[Coral-List] Coral reef restoration

Martin Moe martin_moe at yahoo.com
Mon Feb 13 10:08:19 EST 2017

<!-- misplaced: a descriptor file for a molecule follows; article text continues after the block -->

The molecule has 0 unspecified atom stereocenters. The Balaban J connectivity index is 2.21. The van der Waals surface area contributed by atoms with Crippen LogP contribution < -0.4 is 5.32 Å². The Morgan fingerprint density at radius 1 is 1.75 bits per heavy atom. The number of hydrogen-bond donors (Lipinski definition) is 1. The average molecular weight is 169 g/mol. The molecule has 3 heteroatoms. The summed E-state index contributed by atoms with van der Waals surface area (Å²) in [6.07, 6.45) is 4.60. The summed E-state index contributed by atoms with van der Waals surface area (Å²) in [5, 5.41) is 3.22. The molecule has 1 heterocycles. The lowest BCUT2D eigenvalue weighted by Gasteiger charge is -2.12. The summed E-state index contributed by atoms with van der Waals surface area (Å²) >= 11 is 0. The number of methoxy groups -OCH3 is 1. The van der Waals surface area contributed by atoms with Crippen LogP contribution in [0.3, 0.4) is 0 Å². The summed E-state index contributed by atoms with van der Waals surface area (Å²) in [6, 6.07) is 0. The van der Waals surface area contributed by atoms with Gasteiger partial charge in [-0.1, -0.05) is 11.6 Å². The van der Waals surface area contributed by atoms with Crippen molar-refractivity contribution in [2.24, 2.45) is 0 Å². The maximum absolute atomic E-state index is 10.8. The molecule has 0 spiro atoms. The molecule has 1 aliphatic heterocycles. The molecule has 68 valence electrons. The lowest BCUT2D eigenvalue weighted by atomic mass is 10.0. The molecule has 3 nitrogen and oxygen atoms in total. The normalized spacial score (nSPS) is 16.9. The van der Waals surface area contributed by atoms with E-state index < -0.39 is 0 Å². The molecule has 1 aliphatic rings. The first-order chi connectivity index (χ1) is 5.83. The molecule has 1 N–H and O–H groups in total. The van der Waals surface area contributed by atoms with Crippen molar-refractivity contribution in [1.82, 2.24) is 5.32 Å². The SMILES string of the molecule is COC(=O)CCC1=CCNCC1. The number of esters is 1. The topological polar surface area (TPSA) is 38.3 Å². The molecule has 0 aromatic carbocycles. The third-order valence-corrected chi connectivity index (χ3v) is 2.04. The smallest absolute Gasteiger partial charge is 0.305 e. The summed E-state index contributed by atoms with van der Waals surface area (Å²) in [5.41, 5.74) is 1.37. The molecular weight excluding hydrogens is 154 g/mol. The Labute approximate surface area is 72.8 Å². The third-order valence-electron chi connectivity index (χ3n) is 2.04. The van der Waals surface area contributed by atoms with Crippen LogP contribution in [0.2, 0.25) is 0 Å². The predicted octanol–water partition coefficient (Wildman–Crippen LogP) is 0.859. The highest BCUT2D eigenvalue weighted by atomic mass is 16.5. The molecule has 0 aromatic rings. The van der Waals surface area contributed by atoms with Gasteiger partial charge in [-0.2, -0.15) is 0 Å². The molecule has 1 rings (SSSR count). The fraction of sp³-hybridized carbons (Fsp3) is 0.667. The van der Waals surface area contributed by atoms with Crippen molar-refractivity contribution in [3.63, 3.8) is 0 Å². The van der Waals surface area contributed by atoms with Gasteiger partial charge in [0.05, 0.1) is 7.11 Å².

Back in 2001, Ken Nedimyer and I, coming from differentbackgrounds, were convinced that the loss of Diadema antillarum was a keyfactor in the decline of the coral reefs of the Florida Keys. We were (are)both members of the Sanctuary Advisory Council and we developed a year longstudy supported by the Sanctuary and NURC (NOAA’s National Undersea ResearchCenter) to replace Diadema on two experimental patch reefs with two control reefsof similar size. NURC did a rapid benthic analysis before the Diadema(juveniles collected on a nearby rubble zone on Conch and Pickles reefs) wereplaced on the reefs and then again after the Diadema had been on the two experimentalreefs one year later.  The entire study can be found on the website of the FloridaKeys National Marine Sanctuary.  The environmental analysis was extensive and detailed. This is a summary of just some of the basic results of this project. Summary of survival and density of Diadema on theexperimental reefs. Experimental Reef # 127% survival after 17 months Average density over the 17-month study, 1.6/sq. mFinal Density on 02/05/03 , 1.2/sq. m Experimental Reef # 2 20% survival after 17 months Average density over the 17-month study, 1.0/sq. mFinal density on 02/05/03 , 0..6/sq.m   Control Reef # 3No placement of urchins on this reef   Control Reef #4No placement of urchins on this reef(Note: A small population of Diadema urchins, about 6 to 10adults , was present on this reef before and during the study.) Results of the ecological assessments NURC carefully assessed the ecology of all four reefs beforeand after translocation of the Diadema urchins. The ecological effects of thetranslocated Diadema urchins on the two experimental reefs in the short spaceof one year were remarkable. Some of the most significant data developed fromthis project are summarized here and the entire study is posted on the FloridaKeys National Marine Sanctuary web site. This data reports the major changes inbenthic ecology between 08/31/01 and 09/18/02 as documented by the NURCassessments. Percent total stony coral cover Perhaps the most important statistic is the percent stonycoral cover. This measures the actual extent of coral tissue recovery and alsoincludes the amount of new coral tissue cover that may have developed from newsettlement of juvenile corals. Percent coral cover on experimental and control reefs beforeand after urchin placement. Experimental reef # 1      Experimental reef # 2   ControlReef # 3   Control Reef # 4Before      After                Before      After            Before    After             Before          After14.00%     21.50%            5.50%      9.00%           6.25%     5.00%     12.00%       8.50% 54% increase                    64% increase               20% decrease         29% decrease Loss of coral cover may be due to loss of coral tissue todisease or bleaching, or loss of coral tissue at the point of interaction withmacro algae. This data show that over all coral cover increased significantlyon the experimental reefs and decreased significantly on the control reefs.Whatever the dynamics of corals, algae, and urchins, this demonstrates that thepresence of the urchins results in recovery of coral cover. And this is thebottom line for recovery of the coral reefs of the Keys. Juvenile coral density Total mean density (number per sq. m) of juvenile stonycorals Experimental reef # 1      Experimental reef # 2   ControlReef # 3   Control Reef  # 4Before      After                Before      After            Before    After       Before    After  6.57        13.14                5.77         17.47             5.93       11.06        7.21       8.81100% increase                  203% increase             87% increase         22% increase Although juvenile corals increased on both experimental andcontrol reefs, the experimental reefs, with the translocated urchinpopulations, had a much greater increase. This indicates that the presence ofthe urchins changed the ecology of the experimental reefs to favor thesettlement and/or survival of juvenile hard corals. Percent crustose coralline algae The presence of crustose coralline algae is very good forthe reefs. Unlike foliose algae, crustose coralline algae coats the rocksurfaces and presents a smooth, hard substrate free of foliose algae, sedimentand algae turf. This is a substrate that attracts settlement and survival ofjuvenile stony corals. It has been shown that lettuce coral, A. agaricites, isstimulated to settle by the chemical secretions of coralline algae. Experimental reef # 1      Experimental reef # 2   ControlReef # 3   Control Reef  # 4Before      After                Before      After            Before    After             Before    After6.25%      18.50%             8.75%      19.50%       6.25%    9.75%        9.25%   6.75%196% increase              123% increase             56%increase             27% decrease  Obviously thepresence of the urchins stimulated growth of coralline algae on theexperimental reefs as these algae increased three fold. Coralline algaeincreased a bit on control reef # 3, perhaps conditions favored it’s growtheven without urchins present, or the transects in the assessment procedure cutacross a point of stronger coralline algae growth in the second assessment.Control reef # 2 decreased, perhaps due to a loss of the urchins that were onthat reef initially. It is obvious, however, that the presence of the urchinsapparently contributed greatly to the expansion of this important substrateconditioning algae on the experimental reefs. Brown foliose algae Percent cover of brown foliose algae. This is the type ofalgae that competes directly with corals for space and light. It grows muchfaster than coral and diminishes coral cover where it occurs on the reefs.These brown algae are typically in the genera Tubinaria, Lobophora, Dictyotaand Padina. (The green calcareous algae in the genus Halimeda also impact thereefs.) Experimental reef # 1      Experimental reef # 2   ControlReef # 3   Control Reef  # 4Before      After                Before      After            Before    After       Before    After11.00%     1.75%              9.00%        8.50%         6.00%     10.75%    3.00%   1.00%84% decrease                    6% decrease               79% increase         67% decrease The reduction of brown foliose algae on the experimentalreefs, especially reef # 1, and the increase on control reef # 2 show without adoubt that the presence of the urchins greatly diminishes this competitivealgae on the reefs. Its presence in low quantities on control reef # 4 onlysupports this conclusion because of the presence of low numbers of adult urchinson this reef before and during the study.Percent total algae cover The data for total algae cover showed little change on anyreef during the course of the study. However, the figures for total algaeinclude the data on crustose coralline algae, which changed considerably duringthe study. Removal of the crustose coralline algae data from the data onpercent total algae cover on all four reefs shows the actual change thatoccurred in algae growth on all the reefs. Experimental reef # 1      Experimental reef # 2   ControlReef # 3   Control Reef  # 4Before      After                Before      After            Before      After        Before    After50.50%     33.25%            43.00%   34.25%     45.75%    43.75%    36.00%  35.25%34% decrease                    20% decrease         4.4% decrease         2% decrease So without the coralline algae included in the data fortotal algal cover, the control reefs remained essentially the same in percentalgae cover while algae cover on experimental reef # 1 declined by about 34%and declined by on experimental reef # 2 by about 20%. Urchins live on algae,and other organic and inorganic matter removed from hard and soft substrates.When they were in abundance on small patch reefs, the reef had a white haloaround it where urchins left the reef at night to feed on the grass beds aroundthe reef. The high growing macro algae, such as Sargassum and Halimeda, thatthe urchins may not eat are eventually removed by the feeding activity of theurchins (bioerosion) on the substrates on which the algae grows. This activitygradually removes the existing macro algae growth and prevents new growth onthe rocky substrates surrounding live coral growth. The importance of restoration of Diadema to the Floridareefs cannot be overstated. The great importance of Diadema in the ecology ofcoral reefs was eloquently expressed by Ogden and Carpenter (1987), based onover 20 years of experiments and observations. “Through direct effects on algal communities or indirecteffects on other benthic reef organisms, grazing by Diadema is a major factorcontrolling the community structure of coral reefs.  ….. Perhaps no other single species in thecoral reef environment has such profound effects on the other organismscomposing the reef community.” Of course. there are many more local and universal factorsthat negatively affect tropical western Atlantic coral reefs. This is just onestudy but it is demonstrative of the ecological importance of Diadema on ourcoral reefs. Aiding the return of Diadema to these coral reefs is not a “magicbullet” that will turn the clock back to the 1950s. However, helping the returnof Diadema in ecologically functionally numbers to our reefs is something thatstands a good chance of accomplishment, and given the value of these reefs to theeconomy and environment of south Florida, it seems that at least some serious effortsat Diadema restoration should be explored. A Diadema workshop was recently heldat the the Florida Aquarium and there is considerable interest is expandingcurrent efforts at Diadema culture and restoration. Small Diadema cultureprojects have been successful, but with problems, since about 2000 to thepresent. Enough work has been done to demonstrate that successful culture is quitepossible and present efforts should be greatly expanded.